Update: The images are now available in the club’s gallery: Steam whistle, Bridge at night. In the galleries you can see what other photos were being judged that night, for both A and B grades there is one for digitial images of the prints and another for the digitial entries.

Tagged with: ,

I have found my new bicycle lights

Monday, May 4th, 2009 at 10:09pm

A few weeks ago when daylight saving ended I setup the lights on my bike for riding home in the dark. A Cateye HL-EL135 light and a Cateye HL-EL530 light.

Although I used these lights last year, I was never quite satisfied with the EL530, the bright spot in the beam isn’t very wide.

So I started looking around for other options and I came across this impressive setup that didn’t use lights designed specifically for bicycles: Fenix L2D Premium 100 Flashlights as Bicycle Headlights. I was impresssed, but I wasn’t sure so I ordered one of the lights online to test. I reasoned that if it wasn’t suitable for my bike I still needed a new torch.

It arrived today.

It is very impressive.

(I got an L2D Premium Q5 which is slightly higher spec than the L2D Premium 100)

Next to this, even at the lower settings, the EL530 is pathetic. In turbo mode the difference is insane.

Now I have to work out how to mount the light. Do I go the lockblock method which doesn’t allow for much adjustment, or do I do something else? I might be able to rig something up temporarily using the Cateye mount as a base with velcro straps to hold the light on.

Also, do I buy a second one to mount on the handlebars? Two at the lower power level would mean a wider coverage and less battery changes. What about one to mount on my helmet? A helmet mounted one could be very handy.

Tagged with:

I have power… Lego power functions

Saturday, May 2nd, 2009 at 05:40pm

Six months ago when I bought my first Lego set in years, the 8294 Excavator, I temporarily motorised it using the motor from my old Lego sets.

Since then I have been keeping an eye out for the current power functions motor set. None of the physical stores bother to stock it, so I had to turn to online stores. Even though a lot of them list the set, they don’t have it in stock.

However, there are a couple of sellers on eBay that were listing (and selling) the set on a regular basis. So, after just thinking about it for a while, this morning I bought the set from a seller that is located nearby and offers pickup. A few emails and a short drive later and I had it, and I have just finished adding it into the Excavator.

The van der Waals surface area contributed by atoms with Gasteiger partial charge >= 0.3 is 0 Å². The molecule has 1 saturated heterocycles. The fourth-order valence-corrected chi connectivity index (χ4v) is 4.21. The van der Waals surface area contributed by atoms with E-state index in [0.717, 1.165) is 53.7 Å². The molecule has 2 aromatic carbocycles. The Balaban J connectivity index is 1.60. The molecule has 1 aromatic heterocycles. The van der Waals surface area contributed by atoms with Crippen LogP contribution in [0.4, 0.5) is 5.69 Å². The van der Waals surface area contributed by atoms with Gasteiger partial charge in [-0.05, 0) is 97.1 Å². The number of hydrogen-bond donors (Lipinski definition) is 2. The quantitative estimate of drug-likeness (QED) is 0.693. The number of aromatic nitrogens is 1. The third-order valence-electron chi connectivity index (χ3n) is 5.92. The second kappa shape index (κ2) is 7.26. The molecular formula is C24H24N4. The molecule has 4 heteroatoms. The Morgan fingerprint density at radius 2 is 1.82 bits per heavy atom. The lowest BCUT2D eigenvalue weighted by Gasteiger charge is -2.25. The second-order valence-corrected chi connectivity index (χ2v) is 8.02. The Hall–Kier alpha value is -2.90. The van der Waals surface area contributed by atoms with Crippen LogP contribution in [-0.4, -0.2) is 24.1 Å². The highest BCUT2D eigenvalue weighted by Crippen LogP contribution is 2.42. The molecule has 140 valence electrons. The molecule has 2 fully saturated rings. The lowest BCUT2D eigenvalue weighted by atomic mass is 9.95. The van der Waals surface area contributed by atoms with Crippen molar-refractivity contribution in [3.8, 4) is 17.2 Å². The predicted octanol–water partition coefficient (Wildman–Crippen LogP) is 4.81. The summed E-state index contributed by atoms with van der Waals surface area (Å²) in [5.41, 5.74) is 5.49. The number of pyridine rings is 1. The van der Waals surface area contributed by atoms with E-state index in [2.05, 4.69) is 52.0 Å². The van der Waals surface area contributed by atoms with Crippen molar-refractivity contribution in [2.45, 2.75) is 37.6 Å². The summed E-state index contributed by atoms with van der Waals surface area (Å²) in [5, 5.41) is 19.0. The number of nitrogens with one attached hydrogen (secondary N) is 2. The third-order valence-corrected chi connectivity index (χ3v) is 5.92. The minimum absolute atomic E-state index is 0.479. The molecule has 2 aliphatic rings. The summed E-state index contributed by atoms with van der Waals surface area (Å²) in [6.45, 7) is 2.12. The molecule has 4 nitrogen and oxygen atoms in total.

It is fun.

But it is also quite nice how the new style of motor, battery box and switch fit completely inside the model. I am a bit disappointed that the Excavator doesn’t use the lights, even though there are places on the boom there it looks like they would go.

After all this I have a decision to make. After seeing some videos of the Motorized Bulldozer – it’s remote controlled! – I want one.

Should I?

(After seeing this video I want the other bulldozer, but that’s a custom build)

Tagged with:

The islands are no longer just painted on

Friday, May 1st, 2009 at 10:07pm

A bit over a year ago I took this photo of England Road after it was changed from having no line markings to having a shoulder for parking and a series of painted islands between the traffic lanes:

Is this legal parking?

Since I took that photo I have been varying my route home, but I usually go this way once or twice a week. Earlier in the week work began on the four painted islands and yesterday I took this photo of the result, all four are now actualy traffic islands:

The islands are no longer just painted on

(The photo isn’t the best, it was quite late and there wasn’t much light, and in hindsight I should have recreated the original photo.)

So what does this mean?

Previously when riding home this way cars would simply drive over the painted islands (I still don’t know what the road rule is about that), but now I suppose that they have two choices:

  • wait until after the traffic islands where there is space for them to overtake; or
  • try to overtake in one of the gaps between the islands.

I sure hope that they choose the first option, there is not space for the second.

Tagged with: , ,